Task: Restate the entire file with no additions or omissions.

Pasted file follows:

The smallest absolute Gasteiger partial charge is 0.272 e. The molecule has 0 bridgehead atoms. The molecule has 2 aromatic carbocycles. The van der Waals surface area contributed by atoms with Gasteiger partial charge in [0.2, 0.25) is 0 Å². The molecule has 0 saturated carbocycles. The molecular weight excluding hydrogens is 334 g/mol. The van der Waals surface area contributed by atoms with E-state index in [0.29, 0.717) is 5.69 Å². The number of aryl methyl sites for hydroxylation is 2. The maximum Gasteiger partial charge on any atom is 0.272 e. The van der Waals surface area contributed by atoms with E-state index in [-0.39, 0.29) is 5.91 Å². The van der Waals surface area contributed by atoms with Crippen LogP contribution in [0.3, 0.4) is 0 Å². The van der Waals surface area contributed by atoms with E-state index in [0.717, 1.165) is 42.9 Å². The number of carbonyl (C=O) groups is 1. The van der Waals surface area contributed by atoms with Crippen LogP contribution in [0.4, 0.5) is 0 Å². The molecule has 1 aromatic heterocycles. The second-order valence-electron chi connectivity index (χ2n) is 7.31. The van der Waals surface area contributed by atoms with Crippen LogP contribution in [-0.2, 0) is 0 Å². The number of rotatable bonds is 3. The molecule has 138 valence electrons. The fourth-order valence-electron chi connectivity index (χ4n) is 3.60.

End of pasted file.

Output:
The smallest absolute Gasteiger partial charge is 0.272 e. The molecule has 0 bridgehead atoms. The molecule has 2 aromatic carbocycles. The van der Waals surface area contributed by atoms with Gasteiger partial charge in [0.2, 0.25) is 0 Å². The molecule has 0 saturated carbocycles. The molecular weight excluding hydrogens is 334 g/mol. The van der Waals surface area contributed by atoms with E-state index in [0.29, 0.717) is 5.69 Å². The number of aryl methyl sites for hydroxylation is 2. The maximum Gasteiger partial charge on any atom is 0.272 e. The van der Waals surface area contributed by atoms with E-state index in [-0.39, 0.29) is 5.91 Å². The van der Waals surface area contributed by atoms with Crippen LogP contribution in [0.3, 0.4) is 0 Å². The van der Waals surface area contributed by atoms with E-state index in [0.717, 1.165) is 42.9 Å². The number of carbonyl (C=O) groups is 1. The van der Waals surface area contributed by atoms with Crippen LogP contribution in [0.4, 0.5) is 0 Å². The molecule has 1 aromatic heterocycles. The second-order valence-electron chi connectivity index (χ2n) is 7.31. The van der Waals surface area contributed by atoms with Crippen LogP contribution in [-0.2, 0) is 0 Å². The number of rotatable bonds is 3. The molecule has 138 valence electrons. The fourth-order valence-electron chi connectivity index (χ4n) is 3.60.